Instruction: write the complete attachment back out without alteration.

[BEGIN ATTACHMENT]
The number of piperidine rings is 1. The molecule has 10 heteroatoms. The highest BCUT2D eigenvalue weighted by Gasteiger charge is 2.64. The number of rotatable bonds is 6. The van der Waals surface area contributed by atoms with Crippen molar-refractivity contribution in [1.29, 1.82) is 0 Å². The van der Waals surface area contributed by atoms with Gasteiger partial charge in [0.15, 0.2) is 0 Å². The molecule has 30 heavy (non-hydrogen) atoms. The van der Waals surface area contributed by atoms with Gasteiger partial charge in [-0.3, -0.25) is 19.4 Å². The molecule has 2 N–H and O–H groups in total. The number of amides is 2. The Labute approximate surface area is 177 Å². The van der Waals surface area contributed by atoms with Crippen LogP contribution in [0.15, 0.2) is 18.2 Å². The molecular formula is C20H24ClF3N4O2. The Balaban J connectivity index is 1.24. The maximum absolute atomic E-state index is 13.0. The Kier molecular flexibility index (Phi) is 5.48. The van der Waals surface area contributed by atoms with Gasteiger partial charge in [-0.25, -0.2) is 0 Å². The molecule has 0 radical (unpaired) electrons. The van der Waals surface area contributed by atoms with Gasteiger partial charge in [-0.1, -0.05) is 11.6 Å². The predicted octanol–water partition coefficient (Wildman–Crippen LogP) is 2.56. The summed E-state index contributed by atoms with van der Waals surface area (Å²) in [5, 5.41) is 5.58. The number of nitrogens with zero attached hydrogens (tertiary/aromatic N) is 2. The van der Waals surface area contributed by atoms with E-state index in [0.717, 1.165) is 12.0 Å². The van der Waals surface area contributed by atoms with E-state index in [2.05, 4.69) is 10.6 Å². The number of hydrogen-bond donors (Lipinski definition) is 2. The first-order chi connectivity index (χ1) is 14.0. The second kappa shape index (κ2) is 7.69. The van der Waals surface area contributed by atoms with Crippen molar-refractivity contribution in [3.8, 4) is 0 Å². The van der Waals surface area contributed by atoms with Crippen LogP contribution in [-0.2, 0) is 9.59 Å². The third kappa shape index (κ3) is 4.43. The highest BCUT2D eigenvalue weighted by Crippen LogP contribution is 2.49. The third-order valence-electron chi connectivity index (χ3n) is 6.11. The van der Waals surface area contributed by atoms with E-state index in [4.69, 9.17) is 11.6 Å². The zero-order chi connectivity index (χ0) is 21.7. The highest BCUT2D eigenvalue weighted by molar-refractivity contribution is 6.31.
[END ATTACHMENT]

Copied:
The number of piperidine rings is 1. The molecule has 10 heteroatoms. The highest BCUT2D eigenvalue weighted by Gasteiger charge is 2.64. The number of rotatable bonds is 6. The van der Waals surface area contributed by atoms with Crippen molar-refractivity contribution in [1.29, 1.82) is 0 Å². The van der Waals surface area contributed by atoms with Gasteiger partial charge in [0.15, 0.2) is 0 Å². The molecule has 30 heavy (non-hydrogen) atoms. The van der Waals surface area contributed by atoms with Gasteiger partial charge in [-0.3, -0.25) is 19.4 Å². The molecule has 2 N–H and O–H groups in total. The number of amides is 2. The Labute approximate surface area is 177 Å². The van der Waals surface area contributed by atoms with Crippen LogP contribution in [0.15, 0.2) is 18.2 Å². The molecular formula is C20H24ClF3N4O2. The Balaban J connectivity index is 1.24. The maximum absolute atomic E-state index is 13.0. The Kier molecular flexibility index (Phi) is 5.48. The van der Waals surface area contributed by atoms with Gasteiger partial charge in [-0.25, -0.2) is 0 Å². The molecule has 0 radical (unpaired) electrons. The van der Waals surface area contributed by atoms with Gasteiger partial charge in [-0.1, -0.05) is 11.6 Å². The predicted octanol–water partition coefficient (Wildman–Crippen LogP) is 2.56. The summed E-state index contributed by atoms with van der Waals surface area (Å²) in [5, 5.41) is 5.58. The number of nitrogens with zero attached hydrogens (tertiary/aromatic N) is 2. The van der Waals surface area contributed by atoms with E-state index in [0.717, 1.165) is 12.0 Å². The van der Waals surface area contributed by atoms with E-state index in [2.05, 4.69) is 10.6 Å². The number of hydrogen-bond donors (Lipinski definition) is 2. The first-order chi connectivity index (χ1) is 14.0. The second kappa shape index (κ2) is 7.69. The van der Waals surface area contributed by atoms with Crippen molar-refractivity contribution in [3.8, 4) is 0 Å². The van der Waals surface area contributed by atoms with Crippen LogP contribution in [-0.2, 0) is 9.59 Å². The third kappa shape index (κ3) is 4.43. The highest BCUT2D eigenvalue weighted by Crippen LogP contribution is 2.49. The third-order valence-electron chi connectivity index (χ3n) is 6.11. The van der Waals surface area contributed by atoms with E-state index in [4.69, 9.17) is 11.6 Å². The zero-order chi connectivity index (χ0) is 21.7. The highest BCUT2D eigenvalue weighted by molar-refractivity contribution is 6.31.